The researchers hypothesize that the “generation of errors” was a key to the strategy’s success, spurring student curiosity and priming them to “search for the correct answers” when they finally explored the new material—and adding grist to a 2018 study that found that making educated guesses helped students connect background knowledge to new material.

Learning is more durable when students do the hard work of correcting misconceptions, the research suggests, reminding us yet again that being wrong is an important milestone on the road to being right.

4. Confronting an Old Myth About Immigrant Students

Immigrant students are sometimes portrayed as a costly expense to the education system, but new research is systematically dismantling that myth.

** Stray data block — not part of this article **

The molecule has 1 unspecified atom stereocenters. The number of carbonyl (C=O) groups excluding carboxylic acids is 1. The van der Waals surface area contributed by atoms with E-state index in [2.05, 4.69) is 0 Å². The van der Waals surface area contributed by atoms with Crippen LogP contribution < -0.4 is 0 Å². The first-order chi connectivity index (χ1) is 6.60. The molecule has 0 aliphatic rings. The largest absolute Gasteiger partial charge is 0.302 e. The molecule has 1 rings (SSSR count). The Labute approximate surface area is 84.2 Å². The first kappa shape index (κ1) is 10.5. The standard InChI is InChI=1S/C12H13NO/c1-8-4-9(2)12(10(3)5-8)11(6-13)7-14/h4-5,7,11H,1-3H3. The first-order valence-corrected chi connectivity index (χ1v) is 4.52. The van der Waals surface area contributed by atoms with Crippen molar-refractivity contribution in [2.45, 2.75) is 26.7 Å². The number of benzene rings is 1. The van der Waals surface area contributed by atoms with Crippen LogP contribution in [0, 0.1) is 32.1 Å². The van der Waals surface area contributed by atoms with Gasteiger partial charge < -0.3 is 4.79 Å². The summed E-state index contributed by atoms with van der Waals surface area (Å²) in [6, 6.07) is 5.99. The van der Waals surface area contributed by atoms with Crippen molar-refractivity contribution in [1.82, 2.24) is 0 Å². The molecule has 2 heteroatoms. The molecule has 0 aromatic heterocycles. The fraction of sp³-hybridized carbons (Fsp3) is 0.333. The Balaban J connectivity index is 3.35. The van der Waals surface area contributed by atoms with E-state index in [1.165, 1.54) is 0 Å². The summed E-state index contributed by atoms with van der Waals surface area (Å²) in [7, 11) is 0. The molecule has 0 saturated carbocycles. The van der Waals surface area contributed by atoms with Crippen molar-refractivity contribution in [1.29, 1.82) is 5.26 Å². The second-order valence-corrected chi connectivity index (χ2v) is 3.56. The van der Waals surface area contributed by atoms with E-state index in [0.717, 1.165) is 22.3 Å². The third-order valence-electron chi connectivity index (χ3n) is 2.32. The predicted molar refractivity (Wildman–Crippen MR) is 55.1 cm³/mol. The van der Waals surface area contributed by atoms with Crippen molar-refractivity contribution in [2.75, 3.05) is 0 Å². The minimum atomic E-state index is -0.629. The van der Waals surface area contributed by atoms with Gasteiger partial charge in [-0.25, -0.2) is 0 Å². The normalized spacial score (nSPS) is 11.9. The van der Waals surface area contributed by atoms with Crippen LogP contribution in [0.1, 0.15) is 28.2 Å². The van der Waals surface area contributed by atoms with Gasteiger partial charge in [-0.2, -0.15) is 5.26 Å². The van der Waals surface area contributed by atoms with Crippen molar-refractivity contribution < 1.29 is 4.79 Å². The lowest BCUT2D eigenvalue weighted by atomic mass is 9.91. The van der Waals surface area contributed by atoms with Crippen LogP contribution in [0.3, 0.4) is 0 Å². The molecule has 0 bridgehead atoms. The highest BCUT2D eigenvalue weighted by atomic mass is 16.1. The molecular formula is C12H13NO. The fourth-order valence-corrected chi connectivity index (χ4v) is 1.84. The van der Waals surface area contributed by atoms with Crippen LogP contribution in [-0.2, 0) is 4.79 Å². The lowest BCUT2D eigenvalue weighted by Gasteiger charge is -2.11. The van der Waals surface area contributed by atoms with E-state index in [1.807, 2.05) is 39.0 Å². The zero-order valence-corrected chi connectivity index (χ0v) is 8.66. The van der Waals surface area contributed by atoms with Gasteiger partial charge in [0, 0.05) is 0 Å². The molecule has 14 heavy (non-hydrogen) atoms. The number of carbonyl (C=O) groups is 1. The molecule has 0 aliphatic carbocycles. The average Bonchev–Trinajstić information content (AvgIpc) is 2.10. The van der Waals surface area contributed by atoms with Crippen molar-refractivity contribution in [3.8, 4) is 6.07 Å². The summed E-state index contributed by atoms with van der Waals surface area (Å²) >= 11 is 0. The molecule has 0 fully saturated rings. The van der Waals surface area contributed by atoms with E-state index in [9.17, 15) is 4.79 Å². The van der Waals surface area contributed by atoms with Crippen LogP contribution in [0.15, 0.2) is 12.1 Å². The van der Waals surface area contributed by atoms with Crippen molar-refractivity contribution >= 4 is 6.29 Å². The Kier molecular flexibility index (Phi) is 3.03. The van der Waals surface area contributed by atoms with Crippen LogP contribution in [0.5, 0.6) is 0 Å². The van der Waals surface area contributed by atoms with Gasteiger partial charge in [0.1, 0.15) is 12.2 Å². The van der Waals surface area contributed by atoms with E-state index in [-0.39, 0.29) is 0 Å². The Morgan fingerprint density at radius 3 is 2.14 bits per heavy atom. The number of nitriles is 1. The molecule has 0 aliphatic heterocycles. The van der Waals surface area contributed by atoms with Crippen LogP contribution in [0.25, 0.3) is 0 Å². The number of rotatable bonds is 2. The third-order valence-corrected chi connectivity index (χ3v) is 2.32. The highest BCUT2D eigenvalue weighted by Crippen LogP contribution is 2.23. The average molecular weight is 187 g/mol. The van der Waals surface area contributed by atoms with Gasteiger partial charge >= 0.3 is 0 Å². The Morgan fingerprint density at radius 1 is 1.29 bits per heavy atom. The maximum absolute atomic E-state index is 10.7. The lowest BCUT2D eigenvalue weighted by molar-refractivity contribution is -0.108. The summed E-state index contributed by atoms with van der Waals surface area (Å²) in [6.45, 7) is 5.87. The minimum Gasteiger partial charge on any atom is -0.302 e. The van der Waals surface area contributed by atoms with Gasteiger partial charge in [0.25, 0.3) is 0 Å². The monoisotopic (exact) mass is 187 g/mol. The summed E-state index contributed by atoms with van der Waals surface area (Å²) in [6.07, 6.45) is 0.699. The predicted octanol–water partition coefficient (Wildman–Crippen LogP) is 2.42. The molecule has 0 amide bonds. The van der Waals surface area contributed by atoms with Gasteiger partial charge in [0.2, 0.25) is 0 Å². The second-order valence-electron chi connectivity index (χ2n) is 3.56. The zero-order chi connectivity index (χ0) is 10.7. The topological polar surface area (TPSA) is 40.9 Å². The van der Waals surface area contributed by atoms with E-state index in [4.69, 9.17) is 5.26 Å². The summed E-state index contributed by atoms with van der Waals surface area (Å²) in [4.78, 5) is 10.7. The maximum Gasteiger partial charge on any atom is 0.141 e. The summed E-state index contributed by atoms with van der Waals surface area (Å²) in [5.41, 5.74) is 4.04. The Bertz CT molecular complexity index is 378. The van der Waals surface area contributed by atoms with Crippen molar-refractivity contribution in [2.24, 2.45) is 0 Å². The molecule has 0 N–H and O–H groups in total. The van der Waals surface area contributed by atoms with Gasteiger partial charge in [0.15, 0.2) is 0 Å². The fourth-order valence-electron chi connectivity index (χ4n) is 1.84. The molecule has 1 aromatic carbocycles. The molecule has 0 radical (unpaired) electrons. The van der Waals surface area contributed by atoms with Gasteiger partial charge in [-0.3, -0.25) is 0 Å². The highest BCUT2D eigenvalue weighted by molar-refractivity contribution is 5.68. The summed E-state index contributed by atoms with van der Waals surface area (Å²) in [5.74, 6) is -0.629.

In a 2021 study , researchers analyzed over 1.3 million academic and birth records for students in Florida communities, and concluded that the presence of immigrant students actually has “a positive effect on the academic achievement of U.S.-born students,” raising test scores as the size of the immigrant school population increases. The benefits were especially powerful for low-income students.

While immigrants initially “face challenges in assimilation that may require additional school resources,” the researchers concluded, hard work and resilience may allow them to excel and thus “positively affect exposed U.S.-born students’ attitudes and behavior.” But according to teacher Larry Ferlazzo, the improvements might stem from the fact that having English language learners in classes improves pedagogy , pushing teachers to consider “issues like prior knowledge, scaffolding, and maximizing accessibility.”